The next biggest fish is our beloved local trout, and it's especially fantastic at Lucia's, one of our pioneering locavore restaurants—a place that's famous among us locals for keeping the food understated. A whole trout might be simply sorrel-stuffed and pan-fried, or basted with brown butter and thyme until it crackles. Founding chef Lucia Watson is a crack freshwater fisherman, and she credits her destiny as a chef to a childhood spent fishing on Rainy Lake.

Watson retired a couple of years ago, and the restaurant—generally regarded as the Chez Panisse of Minneapolis—is now run by Ryan Lund, who has the same deft, light hand that Watson did. He runs a tight crew: great bakers, great relationships with farmers, a small producer–focused wine list, and dedicated servers who have been at it 20 years plus.

Finally, we arrive at our biggest local fish—walleye. Walleye is our Angus steak, our Berkshire heritage hog. It's the big prestige fish people eat when they're feeling flush. We like it in a preparation we call a "shore lunch"; that is, the way you'd eat it after you caught it, pan-frying it on a campfire set up on the lake or river shore. All the old-school supper clubs have walleye. If you want the definitive taste of Minnesota's past, you should order the Ritz cracker–crusted walleye at Jax Cafe, open since 1933. It's mind-bending to consider how many Minnesotan anniversaries and birthdays have been celebrated over this big old crispy, buttery fish.

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Brewer's Table.

Make Room for Ducklings

Let's talk duck. I am not in the least bit biased, and I will fight you to the death defending the simple fact that we have the best duck in the country. Why? Because we have all the lakes. When you think of a duck, you think of a lake, right? Right. That's us. Now, when a duck on a lake senses winter is coming, it starts to put on fat, fat, and more fat.

Minnesota ducks are the Kobe beef of duck. Our ducks go to 11. Chef Steven Brown, at the magical little restaurant Tilia, is especially gifted with them. He can sear a duck breast till it's as red as a strawberry, as winey and fragrant as a northern Syrah, as tender as a firm custard.

Ask me to name the best duck dish I've had in the Twin Cities and I'd be at a loss. I would, however, mention the smoked duck hearts at specialty butcher Clancey's; the confit duck legs in the cassoulet at Heartland; that seared duck breast at Tilia; the roasted duck breast at St. Paul's Meritage (totally different from the seared duck breast at Tilia, don't be ridiculous, it's meatier, a ribeye to Tilia's filet mignon); and the duck-fat fries from the food truck Neato's.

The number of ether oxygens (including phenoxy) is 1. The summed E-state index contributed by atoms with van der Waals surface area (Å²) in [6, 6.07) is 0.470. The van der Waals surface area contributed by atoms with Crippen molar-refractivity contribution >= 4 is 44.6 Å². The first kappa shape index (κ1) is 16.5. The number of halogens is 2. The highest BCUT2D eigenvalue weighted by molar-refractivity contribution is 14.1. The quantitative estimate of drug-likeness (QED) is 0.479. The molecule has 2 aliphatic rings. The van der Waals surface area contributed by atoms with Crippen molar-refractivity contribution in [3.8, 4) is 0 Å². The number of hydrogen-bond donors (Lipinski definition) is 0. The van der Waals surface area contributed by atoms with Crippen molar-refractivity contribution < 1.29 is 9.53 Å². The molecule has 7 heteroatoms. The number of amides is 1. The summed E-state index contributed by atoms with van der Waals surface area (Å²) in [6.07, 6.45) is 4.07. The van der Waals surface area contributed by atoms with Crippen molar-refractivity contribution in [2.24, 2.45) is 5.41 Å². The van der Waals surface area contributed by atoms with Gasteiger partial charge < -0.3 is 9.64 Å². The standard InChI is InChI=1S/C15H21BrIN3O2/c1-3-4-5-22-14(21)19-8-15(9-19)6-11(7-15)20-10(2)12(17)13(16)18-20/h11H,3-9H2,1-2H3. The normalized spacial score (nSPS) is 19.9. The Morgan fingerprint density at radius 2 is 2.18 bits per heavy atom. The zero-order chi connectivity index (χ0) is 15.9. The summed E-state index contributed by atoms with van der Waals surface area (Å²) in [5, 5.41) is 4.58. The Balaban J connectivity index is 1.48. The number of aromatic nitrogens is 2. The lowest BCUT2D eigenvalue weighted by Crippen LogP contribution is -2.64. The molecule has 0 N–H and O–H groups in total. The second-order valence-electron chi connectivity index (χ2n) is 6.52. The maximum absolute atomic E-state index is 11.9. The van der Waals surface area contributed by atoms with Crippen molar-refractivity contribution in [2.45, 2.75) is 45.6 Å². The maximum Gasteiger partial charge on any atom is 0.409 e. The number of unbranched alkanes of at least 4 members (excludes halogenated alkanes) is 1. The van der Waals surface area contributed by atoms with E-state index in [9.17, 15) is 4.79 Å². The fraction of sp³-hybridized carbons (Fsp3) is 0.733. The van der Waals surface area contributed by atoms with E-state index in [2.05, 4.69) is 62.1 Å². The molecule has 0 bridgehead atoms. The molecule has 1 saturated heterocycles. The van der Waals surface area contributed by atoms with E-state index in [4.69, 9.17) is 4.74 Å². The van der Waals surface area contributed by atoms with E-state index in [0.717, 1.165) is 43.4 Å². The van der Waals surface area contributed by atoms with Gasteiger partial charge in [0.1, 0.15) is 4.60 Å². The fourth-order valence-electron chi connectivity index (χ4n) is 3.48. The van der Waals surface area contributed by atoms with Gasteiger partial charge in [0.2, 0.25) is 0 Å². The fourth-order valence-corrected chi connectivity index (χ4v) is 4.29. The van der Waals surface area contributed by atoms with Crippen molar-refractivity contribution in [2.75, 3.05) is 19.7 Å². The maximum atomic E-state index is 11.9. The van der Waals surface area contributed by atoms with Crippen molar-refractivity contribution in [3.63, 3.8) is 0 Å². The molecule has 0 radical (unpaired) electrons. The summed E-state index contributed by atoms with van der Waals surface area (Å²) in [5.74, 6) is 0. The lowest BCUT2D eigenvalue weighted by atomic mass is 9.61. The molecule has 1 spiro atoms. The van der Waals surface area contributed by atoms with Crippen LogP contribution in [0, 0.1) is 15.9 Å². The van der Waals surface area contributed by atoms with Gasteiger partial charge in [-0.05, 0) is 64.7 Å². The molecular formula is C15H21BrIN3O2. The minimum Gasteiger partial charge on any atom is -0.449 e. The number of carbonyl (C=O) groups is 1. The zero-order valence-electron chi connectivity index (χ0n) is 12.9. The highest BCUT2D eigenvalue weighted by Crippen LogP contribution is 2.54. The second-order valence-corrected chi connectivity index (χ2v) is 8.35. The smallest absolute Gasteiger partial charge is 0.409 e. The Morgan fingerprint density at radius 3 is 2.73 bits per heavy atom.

Another thing about Minnesota ducks: We are also home to America's best foie gras producer, Au Bon Canard, the country's only free-ranging, all-outdoors traditional foie farm, run by a Frenchman who realized that Minnesota was God's country for ducks. Every chef in the cities wants ABC's creamier-than-cream foie, and to get it, you have to serve the duck, too; that's only right. If you put a gun to my head and made me pick the best foie in the cities, it would be the terrine at Meritage. Chef Russell Klein has impeccable French credentials—he worked for several years at New York City icon La Caravelle—and his use of God's-duck-country duck in French ways is spectacular.

A Native American Foodway

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Chef Sean Sherman and the Tatanka Truck.

Sacred Native American sites dot the Twin Cities, making it something of an American Stonehenge. Franklin Avenue, a big street near downtown Minneapolis, marks the path of the sun on its vernal equinox. Indian Mounds park, in St. Paul, is the home of 2,000-year-old sacred domes of earth that are nothing but breathtaking to behold; they arc and leap to the sky. Native peoples, especially the ones we today call the Dakota and the Ojibwe, place their Garden of Eden in a couple of significant water places here—in the land and islands at the meeting of the Mississippi and the Minnesota rivers, especially. Sometimes we Minnesotans are mocked for acting like this green and watery spot is the center of the world—but it just might be.